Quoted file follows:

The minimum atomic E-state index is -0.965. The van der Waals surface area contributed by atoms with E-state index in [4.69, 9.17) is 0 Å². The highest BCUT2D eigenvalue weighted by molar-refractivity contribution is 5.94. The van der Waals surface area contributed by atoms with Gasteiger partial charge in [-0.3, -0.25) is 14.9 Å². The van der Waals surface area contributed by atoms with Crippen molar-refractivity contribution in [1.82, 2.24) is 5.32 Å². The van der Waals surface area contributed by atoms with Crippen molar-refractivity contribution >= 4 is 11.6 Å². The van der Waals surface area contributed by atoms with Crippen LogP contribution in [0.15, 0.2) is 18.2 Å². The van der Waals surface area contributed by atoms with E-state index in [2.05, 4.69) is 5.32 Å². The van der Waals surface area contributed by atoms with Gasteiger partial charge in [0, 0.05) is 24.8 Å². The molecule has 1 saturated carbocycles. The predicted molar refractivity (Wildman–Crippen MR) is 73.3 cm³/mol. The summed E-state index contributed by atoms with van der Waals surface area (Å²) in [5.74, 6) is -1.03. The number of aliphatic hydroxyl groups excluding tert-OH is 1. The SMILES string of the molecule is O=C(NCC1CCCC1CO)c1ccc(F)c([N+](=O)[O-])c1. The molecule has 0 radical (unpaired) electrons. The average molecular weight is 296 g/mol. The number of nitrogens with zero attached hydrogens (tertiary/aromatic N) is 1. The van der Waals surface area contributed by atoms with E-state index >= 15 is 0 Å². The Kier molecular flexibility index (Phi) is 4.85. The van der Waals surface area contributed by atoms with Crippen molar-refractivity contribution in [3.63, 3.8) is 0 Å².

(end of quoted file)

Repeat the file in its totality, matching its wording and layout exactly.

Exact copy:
The minimum atomic E-state index is -0.965. The van der Waals surface area contributed by atoms with E-state index in [4.69, 9.17) is 0 Å². The highest BCUT2D eigenvalue weighted by molar-refractivity contribution is 5.94. The van der Waals surface area contributed by atoms with Gasteiger partial charge in [-0.3, -0.25) is 14.9 Å². The van der Waals surface area contributed by atoms with Crippen molar-refractivity contribution in [1.82, 2.24) is 5.32 Å². The van der Waals surface area contributed by atoms with Crippen molar-refractivity contribution >= 4 is 11.6 Å². The van der Waals surface area contributed by atoms with Crippen LogP contribution in [0.15, 0.2) is 18.2 Å². The van der Waals surface area contributed by atoms with E-state index in [2.05, 4.69) is 5.32 Å². The van der Waals surface area contributed by atoms with Gasteiger partial charge in [0, 0.05) is 24.8 Å². The molecule has 1 saturated carbocycles. The predicted molar refractivity (Wildman–Crippen MR) is 73.3 cm³/mol. The summed E-state index contributed by atoms with van der Waals surface area (Å²) in [5.74, 6) is -1.03. The number of aliphatic hydroxyl groups excluding tert-OH is 1. The SMILES string of the molecule is O=C(NCC1CCCC1CO)c1ccc(F)c([N+](=O)[O-])c1. The molecule has 0 radical (unpaired) electrons. The average molecular weight is 296 g/mol. The number of nitrogens with zero attached hydrogens (tertiary/aromatic N) is 1. The van der Waals surface area contributed by atoms with E-state index >= 15 is 0 Å². The Kier molecular flexibility index (Phi) is 4.85. The van der Waals surface area contributed by atoms with Crippen molar-refractivity contribution in [3.63, 3.8) is 0 Å².